So....he can't be up so something drug-related, right?  That would be so stupid.

Also, because I didn't expect him over here, there was a bottle of Vicodin on my bathroom counter and a wallet with my life savings in it near my bed.  Nothing was touched.  Why can't I follow the advice I give others:  Don't worry till you have something to worry about.

Peace, Hope and Love, Barbara

June 24, 2011

Court Ordered Bowling

Keven will be bowling tomorrow between 10am - 12 pm at the lanes near our house.  His Probation Officer is the one who put it together for all her "people" to bowl with her.  Keven hasn't reached his 60 days at "United" yet so she called and told them it was court ordered.  I think that's funny and very cool.

He seems to continue to do really well there.  Next step (in August) is a Sober Living house.

As for me....I've had a mixed week.  Some highs (meeting my friend Erin in person) and lows (extra pain).

Trying to keep things in perspective.  Hope each of you have a great weekend!!!

Peace, Hope and Love, Barbara

Gone, But Not Forgotten: Our Latest Loss in the Music World

I have several blogs, two about music/musicians. Its always bittersweet to write on my tribute blog, but for those interested here is what I shared about the recent loss of "The Big Man", Clarence Clemons.

Gone, But Not Forgotten: Our Latest Loss in the Music World: "Clarence Clemons 1/11/46 - 6/18/11. Clarence was born in Norfolk, Virginia His father gave him his first saxaphone when he was nine ..."

June 19, 2011

Happy Father's Day, U2, Clarence, Depression

Happy Father's Day to all the dads out there that love their children.  It takes a lot to be a good father, and even though you may wonder if your children are listening to you - they are.  They are listening and watching and becoming who they are partly because of you.  Knowing that you love them may be what keeps them going some days.  Wanting to make you proud is something that matters to them, even if they don't know it or show it.

Happy Father's Day to the mothers who are raising their children alone, especially a special young mom who reads this blog.  Its not easy to be the only parent.  I learned about halfway through that I could simply not be a father and a mother.  We are mothers doing doing it all, but we can't be fathers simply because we are women, not men.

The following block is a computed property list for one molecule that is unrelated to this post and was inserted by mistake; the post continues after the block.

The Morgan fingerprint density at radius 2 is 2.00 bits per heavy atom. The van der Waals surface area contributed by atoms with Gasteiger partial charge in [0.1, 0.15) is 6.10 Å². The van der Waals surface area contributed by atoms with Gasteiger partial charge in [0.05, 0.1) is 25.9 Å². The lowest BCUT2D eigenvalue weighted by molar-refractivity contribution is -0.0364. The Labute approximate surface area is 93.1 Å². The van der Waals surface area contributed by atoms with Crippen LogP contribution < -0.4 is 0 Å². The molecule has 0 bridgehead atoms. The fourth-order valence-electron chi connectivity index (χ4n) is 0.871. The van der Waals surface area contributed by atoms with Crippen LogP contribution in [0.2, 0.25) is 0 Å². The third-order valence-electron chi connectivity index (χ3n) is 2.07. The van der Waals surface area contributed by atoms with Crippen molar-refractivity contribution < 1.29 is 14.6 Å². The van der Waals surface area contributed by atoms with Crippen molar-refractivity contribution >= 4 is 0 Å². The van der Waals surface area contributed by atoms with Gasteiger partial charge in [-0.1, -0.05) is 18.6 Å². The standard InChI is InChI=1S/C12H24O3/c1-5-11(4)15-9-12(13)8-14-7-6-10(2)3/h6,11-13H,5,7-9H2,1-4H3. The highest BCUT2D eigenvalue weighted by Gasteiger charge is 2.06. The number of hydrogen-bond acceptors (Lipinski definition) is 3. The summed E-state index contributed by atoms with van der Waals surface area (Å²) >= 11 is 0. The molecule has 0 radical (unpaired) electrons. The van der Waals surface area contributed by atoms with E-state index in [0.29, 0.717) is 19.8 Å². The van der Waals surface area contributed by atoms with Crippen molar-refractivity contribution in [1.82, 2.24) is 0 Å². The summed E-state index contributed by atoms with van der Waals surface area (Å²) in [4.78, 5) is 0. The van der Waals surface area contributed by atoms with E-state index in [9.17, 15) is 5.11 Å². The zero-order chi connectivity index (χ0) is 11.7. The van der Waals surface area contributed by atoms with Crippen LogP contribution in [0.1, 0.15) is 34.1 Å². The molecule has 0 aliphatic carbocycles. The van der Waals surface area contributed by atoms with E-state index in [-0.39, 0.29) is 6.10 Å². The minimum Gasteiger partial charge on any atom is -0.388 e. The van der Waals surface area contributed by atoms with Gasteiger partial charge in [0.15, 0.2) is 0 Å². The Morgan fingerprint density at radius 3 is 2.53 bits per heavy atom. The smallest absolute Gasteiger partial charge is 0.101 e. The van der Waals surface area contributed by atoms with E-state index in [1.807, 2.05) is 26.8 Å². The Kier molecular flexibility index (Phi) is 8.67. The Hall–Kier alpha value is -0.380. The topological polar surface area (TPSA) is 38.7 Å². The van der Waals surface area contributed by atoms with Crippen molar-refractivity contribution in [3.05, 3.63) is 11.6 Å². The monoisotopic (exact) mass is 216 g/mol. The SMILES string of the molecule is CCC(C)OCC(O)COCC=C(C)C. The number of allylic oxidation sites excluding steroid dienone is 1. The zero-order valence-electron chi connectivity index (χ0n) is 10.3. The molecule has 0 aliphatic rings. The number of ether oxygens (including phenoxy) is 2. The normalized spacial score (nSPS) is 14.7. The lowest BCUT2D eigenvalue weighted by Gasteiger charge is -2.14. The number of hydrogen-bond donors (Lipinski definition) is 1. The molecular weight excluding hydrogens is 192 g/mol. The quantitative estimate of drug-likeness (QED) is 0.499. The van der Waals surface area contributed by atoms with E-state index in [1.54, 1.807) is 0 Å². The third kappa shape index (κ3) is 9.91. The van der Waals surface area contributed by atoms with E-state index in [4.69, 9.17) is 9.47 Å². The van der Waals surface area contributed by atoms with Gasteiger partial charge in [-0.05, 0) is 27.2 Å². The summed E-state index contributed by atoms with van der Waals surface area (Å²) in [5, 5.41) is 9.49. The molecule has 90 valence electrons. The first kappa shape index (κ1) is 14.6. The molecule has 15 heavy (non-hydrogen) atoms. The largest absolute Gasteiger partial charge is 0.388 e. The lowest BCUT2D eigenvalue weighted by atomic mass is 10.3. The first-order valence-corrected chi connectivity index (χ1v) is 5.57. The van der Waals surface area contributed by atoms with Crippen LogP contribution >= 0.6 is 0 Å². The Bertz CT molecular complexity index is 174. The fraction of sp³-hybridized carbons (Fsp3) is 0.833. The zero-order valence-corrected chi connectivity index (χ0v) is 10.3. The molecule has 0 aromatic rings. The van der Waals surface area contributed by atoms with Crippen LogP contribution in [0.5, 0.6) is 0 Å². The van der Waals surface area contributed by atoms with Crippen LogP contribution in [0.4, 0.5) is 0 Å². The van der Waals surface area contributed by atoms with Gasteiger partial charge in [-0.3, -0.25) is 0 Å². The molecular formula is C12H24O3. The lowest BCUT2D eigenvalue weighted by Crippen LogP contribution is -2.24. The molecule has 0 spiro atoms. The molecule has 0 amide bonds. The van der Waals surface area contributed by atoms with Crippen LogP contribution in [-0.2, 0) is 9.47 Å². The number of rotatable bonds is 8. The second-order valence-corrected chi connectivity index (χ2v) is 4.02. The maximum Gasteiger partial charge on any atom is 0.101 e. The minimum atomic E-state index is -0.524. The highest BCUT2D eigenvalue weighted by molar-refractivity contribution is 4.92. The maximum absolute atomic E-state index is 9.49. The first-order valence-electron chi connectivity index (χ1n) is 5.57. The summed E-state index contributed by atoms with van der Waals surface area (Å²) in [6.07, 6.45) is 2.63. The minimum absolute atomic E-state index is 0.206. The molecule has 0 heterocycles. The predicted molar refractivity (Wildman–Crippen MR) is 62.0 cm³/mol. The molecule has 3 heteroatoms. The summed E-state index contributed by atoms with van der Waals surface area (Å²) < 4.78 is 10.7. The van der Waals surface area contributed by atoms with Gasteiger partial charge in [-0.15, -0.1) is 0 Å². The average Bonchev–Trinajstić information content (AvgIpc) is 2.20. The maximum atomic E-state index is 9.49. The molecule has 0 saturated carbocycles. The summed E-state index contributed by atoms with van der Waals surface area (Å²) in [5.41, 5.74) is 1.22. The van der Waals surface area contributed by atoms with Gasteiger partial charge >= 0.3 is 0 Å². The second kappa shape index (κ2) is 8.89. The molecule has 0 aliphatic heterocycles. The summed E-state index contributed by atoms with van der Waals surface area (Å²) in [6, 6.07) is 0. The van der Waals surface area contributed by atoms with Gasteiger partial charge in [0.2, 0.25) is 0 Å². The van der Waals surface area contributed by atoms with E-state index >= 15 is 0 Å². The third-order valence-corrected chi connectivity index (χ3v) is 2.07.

The U2 concert was great, my friend had a wonderful time and that matters more to me than me having a good time.  Our seats were insanely good - so close to the stage.
But hearing of Clarence Clemons passing right before we walked into the stadium really put a dark cloud over the evening for me.

Yet, I felt depressed all day yesterday so I know it wasn't only losing a vital member of my favorite band of all time, its something more.  I don't know what it is but I feel it deep inside me right now.  The scary kind of depression that comes out of nowhere for no reason.

Going to visit Keven in a few hours.  I'm nervous because no matter how cheerful I act on the outside, he can tell when I am sad and it hurts him.  I don't want to cause him to feel bad just because I do.  But I guess that's how families work.

Hope all of you are doing good.  I will catch up on blogs as soon as I can.

Peace, Hope and Love, Barbara

June 17, 2011

Enabling Checklist

I found this in some notes and thought it might be helpful as a reminder of things NOT to do:

  • give or lend money
  • provide a place to live
  • rescue/fix problems
  • supply a car or transportation
  • buy or provide alcohol or drugs
  • bail out of jail
  • lie to cover up problems
  • deny the addiction to others
  • defend behaviors to others
  • ignore or laugh at the problem
  • argue, plead, beg, threaten, placate, bargain
  • insist nothing can be done
  • keep secrets for the alcoholic
  • put yourself in jeopardy
  • allow drunk driving
  • take over responsibilities
  • protect from negative consequences
  • blame other people or circumstances
  • avoid social functions
  • provide employment
  • finance school related expenses
  • pay bills

Peace, Hope and Love, Barbara

June 15, 2011

Would You Like to be an Interventionist?

This is an email from Ken Seeley, some of you may know him from the TV show "Intervention".  I can think of a few of you out there that would be very good at this.  This would be a good opportunity if you or anyone you know has been thinking about it.  I think most of us have our hands full just dealing with our own addicts at this point, but I think it would be an interesting job for the right person at the right time.

We are going to be doing an interventionist training to work with www.Intervention911.com . If you or someone you know is looking to work as an interventionist please have them contact me Ken@intervention911.com we give them all the information they need on becoming an interventionist with our team. Please pass this along we like to have the best join us. Also if you’re not looking to join our company we will be doing training later in the year on how to start the process of becoming an interventionist, open to public.

Thanks for helping spread this message!


Ken Seeley

June 14, 2011

Ant and Kev Updates and question on "Clean Dates"

Anthony is still in my life, though he's not in Keven's.  I talk to him a couple times a week and sometimes he comes over to grab a bite to eat or something like that.  The other night he was here to pick up his tattoo kit and he looked so defeated, so tried.  He's not the charismatic, talkative person he once was.  He's trying to get into a rehab but there is no funding so he continues to use and get by day to day.  He and his gf have no where to live.  I won't let him stay here.  I still love him and it hurts to see him like this.